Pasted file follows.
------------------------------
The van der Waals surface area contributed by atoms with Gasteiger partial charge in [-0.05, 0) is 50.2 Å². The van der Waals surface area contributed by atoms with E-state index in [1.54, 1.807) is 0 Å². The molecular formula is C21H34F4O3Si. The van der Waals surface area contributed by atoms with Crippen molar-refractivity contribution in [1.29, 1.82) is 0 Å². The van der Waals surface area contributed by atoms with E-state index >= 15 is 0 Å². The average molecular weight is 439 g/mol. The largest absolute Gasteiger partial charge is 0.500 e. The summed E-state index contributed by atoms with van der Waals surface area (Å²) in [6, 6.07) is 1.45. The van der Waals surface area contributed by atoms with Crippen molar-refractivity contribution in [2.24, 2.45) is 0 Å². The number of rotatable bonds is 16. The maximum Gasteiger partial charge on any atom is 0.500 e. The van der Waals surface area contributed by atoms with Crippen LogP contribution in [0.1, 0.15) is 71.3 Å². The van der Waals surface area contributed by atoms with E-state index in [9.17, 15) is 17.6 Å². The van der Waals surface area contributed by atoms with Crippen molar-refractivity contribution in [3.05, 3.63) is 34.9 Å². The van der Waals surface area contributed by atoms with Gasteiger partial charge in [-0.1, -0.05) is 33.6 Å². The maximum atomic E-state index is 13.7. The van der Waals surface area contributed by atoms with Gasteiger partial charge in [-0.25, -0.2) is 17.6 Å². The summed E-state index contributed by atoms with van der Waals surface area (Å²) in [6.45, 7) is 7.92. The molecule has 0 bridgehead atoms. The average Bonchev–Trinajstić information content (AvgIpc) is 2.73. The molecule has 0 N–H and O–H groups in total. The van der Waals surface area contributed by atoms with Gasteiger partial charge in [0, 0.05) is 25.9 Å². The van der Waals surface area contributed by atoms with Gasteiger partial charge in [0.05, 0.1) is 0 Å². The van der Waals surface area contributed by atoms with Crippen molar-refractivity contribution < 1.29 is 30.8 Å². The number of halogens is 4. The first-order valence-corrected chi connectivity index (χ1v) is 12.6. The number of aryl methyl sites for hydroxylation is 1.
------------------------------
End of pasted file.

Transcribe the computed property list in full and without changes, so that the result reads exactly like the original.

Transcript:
The van der Waals surface area contributed by atoms with Gasteiger partial charge in [-0.05, 0) is 50.2 Å². The van der Waals surface area contributed by atoms with E-state index in [1.54, 1.807) is 0 Å². The molecular formula is C21H34F4O3Si. The van der Waals surface area contributed by atoms with Crippen molar-refractivity contribution in [1.29, 1.82) is 0 Å². The van der Waals surface area contributed by atoms with E-state index >= 15 is 0 Å². The average molecular weight is 439 g/mol. The largest absolute Gasteiger partial charge is 0.500 e. The summed E-state index contributed by atoms with van der Waals surface area (Å²) in [6, 6.07) is 1.45. The van der Waals surface area contributed by atoms with Crippen molar-refractivity contribution in [2.24, 2.45) is 0 Å². The number of rotatable bonds is 16. The maximum Gasteiger partial charge on any atom is 0.500 e. The van der Waals surface area contributed by atoms with Crippen LogP contribution in [0.1, 0.15) is 71.3 Å². The van der Waals surface area contributed by atoms with E-state index in [9.17, 15) is 17.6 Å². The van der Waals surface area contributed by atoms with Crippen molar-refractivity contribution in [3.05, 3.63) is 34.9 Å². The van der Waals surface area contributed by atoms with Gasteiger partial charge in [-0.1, -0.05) is 33.6 Å². The maximum atomic E-state index is 13.7. The van der Waals surface area contributed by atoms with Gasteiger partial charge in [-0.25, -0.2) is 17.6 Å². The summed E-state index contributed by atoms with van der Waals surface area (Å²) in [6.45, 7) is 7.92. The molecule has 0 bridgehead atoms. The average Bonchev–Trinajstić information content (AvgIpc) is 2.73. The molecule has 0 N–H and O–H groups in total. The van der Waals surface area contributed by atoms with Gasteiger partial charge in [0, 0.05) is 25.9 Å². The van der Waals surface area contributed by atoms with Gasteiger partial charge in [0.05, 0.1) is 0 Å². The van der Waals surface area contributed by atoms with Crippen molar-refractivity contribution < 1.29 is 30.8 Å². The number of halogens is 4. The first-order valence-corrected chi connectivity index (χ1v) is 12.6. The number of aryl methyl sites for hydroxylation is 1.